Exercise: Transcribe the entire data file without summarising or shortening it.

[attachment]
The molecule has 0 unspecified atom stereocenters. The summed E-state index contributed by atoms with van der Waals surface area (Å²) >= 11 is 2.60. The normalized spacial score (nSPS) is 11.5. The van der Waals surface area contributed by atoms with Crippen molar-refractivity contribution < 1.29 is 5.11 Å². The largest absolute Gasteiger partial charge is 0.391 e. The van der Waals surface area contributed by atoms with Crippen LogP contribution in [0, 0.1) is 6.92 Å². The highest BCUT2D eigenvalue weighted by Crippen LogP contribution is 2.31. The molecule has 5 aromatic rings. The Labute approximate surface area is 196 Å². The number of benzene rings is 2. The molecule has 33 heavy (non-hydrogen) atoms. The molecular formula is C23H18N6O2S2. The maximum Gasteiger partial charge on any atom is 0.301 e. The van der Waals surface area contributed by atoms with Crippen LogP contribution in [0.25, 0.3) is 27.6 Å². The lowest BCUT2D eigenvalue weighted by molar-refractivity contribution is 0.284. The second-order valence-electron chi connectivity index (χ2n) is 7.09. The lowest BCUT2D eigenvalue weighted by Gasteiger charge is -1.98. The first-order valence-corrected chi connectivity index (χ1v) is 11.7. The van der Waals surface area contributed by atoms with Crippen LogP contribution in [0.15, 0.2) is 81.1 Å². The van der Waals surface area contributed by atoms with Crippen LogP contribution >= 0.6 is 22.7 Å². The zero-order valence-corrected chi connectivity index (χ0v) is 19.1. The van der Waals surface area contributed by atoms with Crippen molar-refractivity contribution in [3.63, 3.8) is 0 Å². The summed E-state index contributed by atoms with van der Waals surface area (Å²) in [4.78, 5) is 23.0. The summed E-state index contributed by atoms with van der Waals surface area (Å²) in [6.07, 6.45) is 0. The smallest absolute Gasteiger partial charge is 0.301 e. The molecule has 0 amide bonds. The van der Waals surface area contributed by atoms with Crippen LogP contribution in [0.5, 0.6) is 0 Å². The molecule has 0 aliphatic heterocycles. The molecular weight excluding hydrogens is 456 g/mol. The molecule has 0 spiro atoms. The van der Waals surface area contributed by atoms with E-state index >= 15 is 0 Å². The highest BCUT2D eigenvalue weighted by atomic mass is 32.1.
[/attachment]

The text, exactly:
The molecule has 0 unspecified atom stereocenters. The summed E-state index contributed by atoms with van der Waals surface area (Å²) >= 11 is 2.60. The normalized spacial score (nSPS) is 11.5. The van der Waals surface area contributed by atoms with Crippen molar-refractivity contribution < 1.29 is 5.11 Å². The largest absolute Gasteiger partial charge is 0.391 e. The van der Waals surface area contributed by atoms with Crippen LogP contribution in [0, 0.1) is 6.92 Å². The highest BCUT2D eigenvalue weighted by Crippen LogP contribution is 2.31. The molecule has 5 aromatic rings. The Labute approximate surface area is 196 Å². The number of benzene rings is 2. The molecule has 33 heavy (non-hydrogen) atoms. The molecular formula is C23H18N6O2S2. The maximum Gasteiger partial charge on any atom is 0.301 e. The van der Waals surface area contributed by atoms with Crippen LogP contribution in [0.25, 0.3) is 27.6 Å². The lowest BCUT2D eigenvalue weighted by molar-refractivity contribution is 0.284. The second-order valence-electron chi connectivity index (χ2n) is 7.09. The lowest BCUT2D eigenvalue weighted by Gasteiger charge is -1.98. The first-order valence-corrected chi connectivity index (χ1v) is 11.7. The van der Waals surface area contributed by atoms with Crippen LogP contribution in [0.15, 0.2) is 81.1 Å². The van der Waals surface area contributed by atoms with Crippen LogP contribution >= 0.6 is 22.7 Å². The zero-order valence-corrected chi connectivity index (χ0v) is 19.1. The van der Waals surface area contributed by atoms with Crippen molar-refractivity contribution in [3.63, 3.8) is 0 Å². The summed E-state index contributed by atoms with van der Waals surface area (Å²) in [4.78, 5) is 23.0. The summed E-state index contributed by atoms with van der Waals surface area (Å²) in [6.07, 6.45) is 0. The smallest absolute Gasteiger partial charge is 0.301 e. The molecule has 0 amide bonds. The van der Waals surface area contributed by atoms with Crippen LogP contribution in [0.5, 0.6) is 0 Å². The molecule has 0 aliphatic heterocycles. The molecular weight excluding hydrogens is 456 g/mol. The molecule has 0 spiro atoms. The van der Waals surface area contributed by atoms with E-state index >= 15 is 0 Å². The highest BCUT2D eigenvalue weighted by atomic mass is 32.1.